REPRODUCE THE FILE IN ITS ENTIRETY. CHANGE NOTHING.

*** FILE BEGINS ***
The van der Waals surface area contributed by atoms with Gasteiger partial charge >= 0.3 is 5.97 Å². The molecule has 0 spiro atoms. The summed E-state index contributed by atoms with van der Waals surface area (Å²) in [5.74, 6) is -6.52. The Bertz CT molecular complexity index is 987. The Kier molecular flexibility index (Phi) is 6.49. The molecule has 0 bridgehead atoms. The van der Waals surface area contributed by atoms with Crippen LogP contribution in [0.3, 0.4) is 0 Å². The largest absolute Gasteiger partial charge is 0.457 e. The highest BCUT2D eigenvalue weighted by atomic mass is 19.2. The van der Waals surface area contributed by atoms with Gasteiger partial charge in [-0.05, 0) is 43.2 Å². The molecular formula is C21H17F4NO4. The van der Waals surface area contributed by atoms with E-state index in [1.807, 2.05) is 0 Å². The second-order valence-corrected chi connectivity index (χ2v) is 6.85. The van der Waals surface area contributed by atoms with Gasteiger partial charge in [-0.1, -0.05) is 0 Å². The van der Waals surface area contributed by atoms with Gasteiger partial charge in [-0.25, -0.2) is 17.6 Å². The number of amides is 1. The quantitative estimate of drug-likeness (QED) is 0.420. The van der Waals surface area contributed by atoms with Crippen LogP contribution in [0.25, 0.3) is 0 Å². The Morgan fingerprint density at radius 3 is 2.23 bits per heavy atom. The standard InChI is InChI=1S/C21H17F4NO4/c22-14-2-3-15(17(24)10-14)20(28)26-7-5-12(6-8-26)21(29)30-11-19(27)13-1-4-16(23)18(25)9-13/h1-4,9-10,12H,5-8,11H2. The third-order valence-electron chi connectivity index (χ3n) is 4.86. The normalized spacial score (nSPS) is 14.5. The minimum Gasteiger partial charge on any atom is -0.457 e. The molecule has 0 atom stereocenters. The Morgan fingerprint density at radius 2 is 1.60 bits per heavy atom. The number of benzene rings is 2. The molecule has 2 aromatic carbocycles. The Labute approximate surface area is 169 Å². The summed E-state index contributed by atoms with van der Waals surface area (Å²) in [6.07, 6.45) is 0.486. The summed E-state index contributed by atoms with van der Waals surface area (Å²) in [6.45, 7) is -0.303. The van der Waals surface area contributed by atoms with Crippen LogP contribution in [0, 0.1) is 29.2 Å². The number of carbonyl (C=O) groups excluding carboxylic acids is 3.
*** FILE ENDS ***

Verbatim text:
The van der Waals surface area contributed by atoms with Gasteiger partial charge >= 0.3 is 5.97 Å². The molecule has 0 spiro atoms. The summed E-state index contributed by atoms with van der Waals surface area (Å²) in [5.74, 6) is -6.52. The Bertz CT molecular complexity index is 987. The Kier molecular flexibility index (Phi) is 6.49. The molecule has 0 bridgehead atoms. The van der Waals surface area contributed by atoms with Crippen LogP contribution in [0.3, 0.4) is 0 Å². The largest absolute Gasteiger partial charge is 0.457 e. The highest BCUT2D eigenvalue weighted by atomic mass is 19.2. The van der Waals surface area contributed by atoms with Gasteiger partial charge in [-0.05, 0) is 43.2 Å². The molecular formula is C21H17F4NO4. The van der Waals surface area contributed by atoms with E-state index in [1.807, 2.05) is 0 Å². The second-order valence-corrected chi connectivity index (χ2v) is 6.85. The van der Waals surface area contributed by atoms with Gasteiger partial charge in [-0.1, -0.05) is 0 Å². The van der Waals surface area contributed by atoms with Gasteiger partial charge in [-0.25, -0.2) is 17.6 Å². The number of amides is 1. The quantitative estimate of drug-likeness (QED) is 0.420. The van der Waals surface area contributed by atoms with Crippen LogP contribution in [0.25, 0.3) is 0 Å². The Morgan fingerprint density at radius 3 is 2.23 bits per heavy atom. The standard InChI is InChI=1S/C21H17F4NO4/c22-14-2-3-15(17(24)10-14)20(28)26-7-5-12(6-8-26)21(29)30-11-19(27)13-1-4-16(23)18(25)9-13/h1-4,9-10,12H,5-8,11H2. The third-order valence-electron chi connectivity index (χ3n) is 4.86. The normalized spacial score (nSPS) is 14.5. The minimum Gasteiger partial charge on any atom is -0.457 e. The molecule has 0 atom stereocenters. The Morgan fingerprint density at radius 2 is 1.60 bits per heavy atom. The number of benzene rings is 2. The molecule has 2 aromatic carbocycles. The Labute approximate surface area is 169 Å². The summed E-state index contributed by atoms with van der Waals surface area (Å²) in [6.07, 6.45) is 0.486. The summed E-state index contributed by atoms with van der Waals surface area (Å²) in [6.45, 7) is -0.303. The van der Waals surface area contributed by atoms with Crippen LogP contribution in [0, 0.1) is 29.2 Å². The number of carbonyl (C=O) groups excluding carboxylic acids is 3.